RUNNING HEAD: ECONOMICS FOR MANAGERIAL DECISION MAKING:
Economics For Managerial Decision Making: Market Structures
ECO/GM561 International Economics
Dr Leo Stevens
Feb 7, 2011
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Quasar is the first company to enter the market with notebooks with the patent rights of optical computers. This means that Quasar Company has the advantage of a monopoly market and is a price maker. According to McConnell−Brue, “Some firms have “market power” or “pricing power” that allows them to set their product prices in their best interests,” (2004. p369). Quasar must determine the price of the Neutron to maximize their profits. On the other hand, with Orion Technologies coming into the optical computers market, Quasar is now facing an oligopolistic market.
There are essentially two ways that Quasar can sustain profits that exceed its cost of capital. One is to locate markets where competition is fragile which would permit them to continue to earn monopolistic profits. Additionally, Quasar can retain its unique assets that permit them to establish a competitive advantage for their products and services (University of Phoenix, 2011). Quasar should to price its products appropriately in order to maximize both margin and profits. Before Quasar considers set pricing, they must decide upon an adequate pricing model – and this pricing strategy should be consistent with their overall business model. In general, pricing always needs to accomplish a business goal, but that goal is not necessarily to make the most money.
I would recommend that Quasar focuses pricing on further penetrating the market. They must set proper prices in order to maximize both profits and the quantity of items they sell. They should also have a basic goal of acquiring as many customers as quickly as possible; even to consider pricing at a loss. The company must factor in that each of their customers has lifetime value, a greater value than a small gain made on first sales. With competition in their sector, more penetration pricing would be appropriate. The penetrating pricing strategy would only make sense to retain customers; the pricing strategy must realize lifetime value, (University of Phoenix, 2011).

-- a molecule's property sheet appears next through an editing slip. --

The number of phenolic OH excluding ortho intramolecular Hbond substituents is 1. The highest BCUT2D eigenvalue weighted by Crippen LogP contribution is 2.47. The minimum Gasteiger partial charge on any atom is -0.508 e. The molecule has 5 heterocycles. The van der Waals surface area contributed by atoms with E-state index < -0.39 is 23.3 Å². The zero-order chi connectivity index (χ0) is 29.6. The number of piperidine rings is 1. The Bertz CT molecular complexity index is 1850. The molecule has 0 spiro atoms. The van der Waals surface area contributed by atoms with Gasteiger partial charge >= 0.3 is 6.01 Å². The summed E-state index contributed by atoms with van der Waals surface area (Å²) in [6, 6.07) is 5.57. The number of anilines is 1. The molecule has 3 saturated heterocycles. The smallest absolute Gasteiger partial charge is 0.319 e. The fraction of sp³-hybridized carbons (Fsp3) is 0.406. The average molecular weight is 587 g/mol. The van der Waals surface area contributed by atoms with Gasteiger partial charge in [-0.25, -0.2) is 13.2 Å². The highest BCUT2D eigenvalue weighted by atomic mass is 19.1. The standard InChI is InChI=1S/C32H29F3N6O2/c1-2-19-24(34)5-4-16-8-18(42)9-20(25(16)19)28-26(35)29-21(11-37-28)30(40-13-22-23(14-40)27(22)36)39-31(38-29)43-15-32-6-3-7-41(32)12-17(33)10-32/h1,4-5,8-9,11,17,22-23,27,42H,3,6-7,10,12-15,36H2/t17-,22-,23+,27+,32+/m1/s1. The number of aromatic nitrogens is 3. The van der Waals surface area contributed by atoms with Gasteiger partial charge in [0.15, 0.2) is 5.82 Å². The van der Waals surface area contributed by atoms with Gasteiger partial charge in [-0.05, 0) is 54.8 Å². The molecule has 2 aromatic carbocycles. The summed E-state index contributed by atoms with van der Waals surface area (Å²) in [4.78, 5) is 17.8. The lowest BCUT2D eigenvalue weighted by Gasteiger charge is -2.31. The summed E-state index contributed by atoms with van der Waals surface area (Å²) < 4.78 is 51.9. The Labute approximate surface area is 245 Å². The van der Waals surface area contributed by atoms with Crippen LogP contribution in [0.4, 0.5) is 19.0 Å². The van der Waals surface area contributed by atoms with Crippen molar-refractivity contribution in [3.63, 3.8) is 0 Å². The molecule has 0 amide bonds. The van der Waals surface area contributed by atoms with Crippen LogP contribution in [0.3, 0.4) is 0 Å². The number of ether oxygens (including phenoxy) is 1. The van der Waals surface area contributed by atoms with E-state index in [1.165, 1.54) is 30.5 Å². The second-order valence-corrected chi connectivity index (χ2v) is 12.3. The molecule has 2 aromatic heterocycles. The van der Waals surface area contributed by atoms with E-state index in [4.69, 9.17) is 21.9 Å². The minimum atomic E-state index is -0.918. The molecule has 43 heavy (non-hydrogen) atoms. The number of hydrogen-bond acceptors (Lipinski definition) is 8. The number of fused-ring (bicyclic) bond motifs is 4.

Quasar should avoid high price tactics, or selling off their market share. By doing this, they would retain only a small percentage of the market. Quasar currently do not have the capacity to capture a niche market based on the uniqueness of their products (University of Phoenix, 2011). Their customers are not willing to pay a much higher price for this new product. In general, most businesses tend to skew a penetration price too high in an attempt to make more money. Based on Quasar’s market, it would make sense to consider cost-plus pricing; they would charge their prices explicitly with reference to average costs plus a percentage profit mark-up. Predatory pricing and limit pricing would not be appropriate (McConnell-Brue, 2004).
Quasar has a degree of control over its prices and a considerable amount of non-price competitions exists, which ultimately leads to price discrimination (University of Phoenix, 2011). As such, Quasar should focus on...